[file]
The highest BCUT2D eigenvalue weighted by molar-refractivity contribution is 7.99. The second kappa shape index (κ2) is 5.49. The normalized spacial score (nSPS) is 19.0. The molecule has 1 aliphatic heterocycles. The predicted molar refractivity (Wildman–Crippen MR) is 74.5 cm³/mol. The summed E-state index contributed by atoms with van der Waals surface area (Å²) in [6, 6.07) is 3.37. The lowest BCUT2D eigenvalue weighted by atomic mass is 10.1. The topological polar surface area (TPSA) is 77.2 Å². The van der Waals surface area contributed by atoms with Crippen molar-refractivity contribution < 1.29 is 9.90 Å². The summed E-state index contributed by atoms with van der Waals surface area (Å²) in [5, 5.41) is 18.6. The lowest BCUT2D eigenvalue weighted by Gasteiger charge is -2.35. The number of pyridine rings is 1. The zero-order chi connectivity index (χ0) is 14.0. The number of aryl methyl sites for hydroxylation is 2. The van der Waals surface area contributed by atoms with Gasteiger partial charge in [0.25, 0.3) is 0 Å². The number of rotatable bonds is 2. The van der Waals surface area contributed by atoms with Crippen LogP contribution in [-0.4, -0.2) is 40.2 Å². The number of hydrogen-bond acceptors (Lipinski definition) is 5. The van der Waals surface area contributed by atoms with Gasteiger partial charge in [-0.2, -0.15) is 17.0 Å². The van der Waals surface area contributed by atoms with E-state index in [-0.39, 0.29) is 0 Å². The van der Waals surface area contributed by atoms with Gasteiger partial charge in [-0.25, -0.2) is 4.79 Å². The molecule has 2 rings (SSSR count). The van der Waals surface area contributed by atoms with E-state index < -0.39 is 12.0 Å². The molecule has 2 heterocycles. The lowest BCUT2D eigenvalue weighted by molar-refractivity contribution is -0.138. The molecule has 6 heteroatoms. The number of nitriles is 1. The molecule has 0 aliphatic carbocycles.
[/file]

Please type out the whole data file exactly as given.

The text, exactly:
The highest BCUT2D eigenvalue weighted by molar-refractivity contribution is 7.99. The second kappa shape index (κ2) is 5.49. The normalized spacial score (nSPS) is 19.0. The molecule has 1 aliphatic heterocycles. The predicted molar refractivity (Wildman–Crippen MR) is 74.5 cm³/mol. The summed E-state index contributed by atoms with van der Waals surface area (Å²) in [6, 6.07) is 3.37. The lowest BCUT2D eigenvalue weighted by atomic mass is 10.1. The topological polar surface area (TPSA) is 77.2 Å². The van der Waals surface area contributed by atoms with Crippen molar-refractivity contribution < 1.29 is 9.90 Å². The summed E-state index contributed by atoms with van der Waals surface area (Å²) in [5, 5.41) is 18.6. The lowest BCUT2D eigenvalue weighted by Gasteiger charge is -2.35. The number of pyridine rings is 1. The zero-order chi connectivity index (χ0) is 14.0. The number of aryl methyl sites for hydroxylation is 2. The van der Waals surface area contributed by atoms with Gasteiger partial charge in [0.25, 0.3) is 0 Å². The number of rotatable bonds is 2. The van der Waals surface area contributed by atoms with Crippen LogP contribution in [-0.4, -0.2) is 40.2 Å². The number of hydrogen-bond acceptors (Lipinski definition) is 5. The van der Waals surface area contributed by atoms with Gasteiger partial charge in [-0.2, -0.15) is 17.0 Å². The van der Waals surface area contributed by atoms with E-state index in [-0.39, 0.29) is 0 Å². The van der Waals surface area contributed by atoms with Gasteiger partial charge in [-0.25, -0.2) is 4.79 Å². The molecule has 2 rings (SSSR count). The van der Waals surface area contributed by atoms with E-state index < -0.39 is 12.0 Å². The molecule has 2 heterocycles. The lowest BCUT2D eigenvalue weighted by molar-refractivity contribution is -0.138. The molecule has 6 heteroatoms. The number of nitriles is 1. The molecule has 0 aliphatic carbocycles.